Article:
Mountview Women's Institute Hall


Description
Media Type:
Image
Object
Item Type:
Buildings
Description:
Mountview Women’s Institute Hall
Country Heritage Park – Milton, Ontario

This small frame building built in 1838 on Ferris Lawrence’s property, was one of the first rural churches in Central Ontario. It was located on Concession 2 in Trafalgar Township on the corner of what is now Winston Churchill Boulevard and the South Service Road of the Queen Elizabeth Way in Oakville.
In its early years, it served as a union church for all denominations in the community of Hammondville, which later became Sheridan. After 32 years of service as a church, meeting place, school, and temperance hall, the building became too small for the growing community so in 1869 it was replaced by a larger brick church. After it was closed as a church, the building was sold to the Nelson Lawrence family and was moved to their farm where it served as an ice house, temporary residence, storage area and workshop.
After years of serving a variety of purposes in the community, this weathered old building was given a new life to serve the general public in yet another way. In 1976 the Lawrence family offered it, now covered with grapevines and ivy, with sagging floors and broken windows, to the newly established Ontario Agricultural Museum site in Milton. It was re-erected on a solid foundation and restored as the ‘Women’s Institute Hall.’ The only organization the Museum Board wished to include in their plans was the Federated Women’s Institutes of Ontario as they felt it was, and still is, very much part of Ontario’s rural heritage.
The WI Hall was officially opened in 1979, the first year of operation at the Museum. Until 1985 it was used as an exhibit building depicting the 1919-1929 era, as a home for WI members, and as an acknowledgement of the contributions made by the Women’s Institute to rural society, both past and present. New kitchen facilities were built on to the rear of the Hall allowing visiting branches to make a cup of tea and eat lunch. In 1980 alone, 54 branches visited the Hall.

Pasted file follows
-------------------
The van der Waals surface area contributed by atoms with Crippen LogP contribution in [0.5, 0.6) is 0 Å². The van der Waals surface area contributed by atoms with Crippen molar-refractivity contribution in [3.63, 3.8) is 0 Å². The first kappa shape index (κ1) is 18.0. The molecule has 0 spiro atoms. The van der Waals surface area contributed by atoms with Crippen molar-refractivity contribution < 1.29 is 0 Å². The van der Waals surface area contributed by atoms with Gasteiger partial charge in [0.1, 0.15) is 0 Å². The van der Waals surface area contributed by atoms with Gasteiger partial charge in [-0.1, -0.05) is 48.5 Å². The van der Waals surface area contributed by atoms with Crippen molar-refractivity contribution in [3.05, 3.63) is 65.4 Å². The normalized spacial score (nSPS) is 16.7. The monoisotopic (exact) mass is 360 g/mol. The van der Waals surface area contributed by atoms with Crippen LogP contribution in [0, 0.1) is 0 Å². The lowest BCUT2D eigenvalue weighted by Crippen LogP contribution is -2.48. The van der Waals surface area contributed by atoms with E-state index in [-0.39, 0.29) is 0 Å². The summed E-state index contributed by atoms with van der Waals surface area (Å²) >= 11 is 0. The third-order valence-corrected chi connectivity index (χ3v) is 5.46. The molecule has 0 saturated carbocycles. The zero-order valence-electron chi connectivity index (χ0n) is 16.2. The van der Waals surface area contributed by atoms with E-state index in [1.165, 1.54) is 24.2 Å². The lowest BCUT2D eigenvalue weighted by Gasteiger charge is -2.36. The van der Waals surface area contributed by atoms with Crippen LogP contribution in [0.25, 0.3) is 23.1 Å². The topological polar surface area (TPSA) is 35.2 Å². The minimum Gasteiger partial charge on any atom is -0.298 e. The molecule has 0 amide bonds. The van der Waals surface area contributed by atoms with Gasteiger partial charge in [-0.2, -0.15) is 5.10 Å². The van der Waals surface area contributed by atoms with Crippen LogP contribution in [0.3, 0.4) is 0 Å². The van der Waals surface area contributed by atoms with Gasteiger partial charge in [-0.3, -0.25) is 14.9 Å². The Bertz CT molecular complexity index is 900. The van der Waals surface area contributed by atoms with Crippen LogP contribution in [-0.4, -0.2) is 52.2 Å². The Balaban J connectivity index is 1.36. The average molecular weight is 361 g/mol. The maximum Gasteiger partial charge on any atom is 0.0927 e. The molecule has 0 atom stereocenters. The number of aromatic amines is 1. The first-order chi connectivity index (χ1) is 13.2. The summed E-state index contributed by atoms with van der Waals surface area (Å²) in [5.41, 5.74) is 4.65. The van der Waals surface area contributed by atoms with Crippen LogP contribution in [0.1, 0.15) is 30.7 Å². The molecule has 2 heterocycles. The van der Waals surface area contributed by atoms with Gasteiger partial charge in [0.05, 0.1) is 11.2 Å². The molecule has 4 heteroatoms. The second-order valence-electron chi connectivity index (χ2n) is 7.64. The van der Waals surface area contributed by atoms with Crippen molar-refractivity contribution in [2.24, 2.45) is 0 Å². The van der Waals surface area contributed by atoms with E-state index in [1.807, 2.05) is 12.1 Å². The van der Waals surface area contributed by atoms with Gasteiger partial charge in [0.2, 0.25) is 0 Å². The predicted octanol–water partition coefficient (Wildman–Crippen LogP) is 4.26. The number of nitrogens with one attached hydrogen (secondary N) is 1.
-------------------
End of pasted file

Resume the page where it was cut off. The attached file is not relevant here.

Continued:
The Hall was renamed Mountview Women’s Institute Hall in 1986 when it became part of the Museum’s Crossroad Community and now focussed on the important role of the WI in the community circa 1928. WI volunteers were trained to act as interpreters for the Hall and worked on special school programs.
In 1999 the Ontario government withdrew support and the privately-run Country Heritage Experience (later renamed Country Heritage Park) took over the operation of the farm museum. FWIO was asked to consider taking on the maintenance of Mountview WI Hall which would include cleaning, set-up, displays, landscaping, and volunteer hostesses. Guelph Area Women’s Institute, with FWIO’s approval, assumed this responsibility instead and continues to maintain and support Mountview Women’s Institute Hall to this day.
Date of Publication:
1979
Subject(s):
Language of Item:
English
Geographic Coverage:
  • Ontario, Canada
    fltLatitude: 43.51681
    Latitude: 43.51681 Longitude: -79.88294
Donor: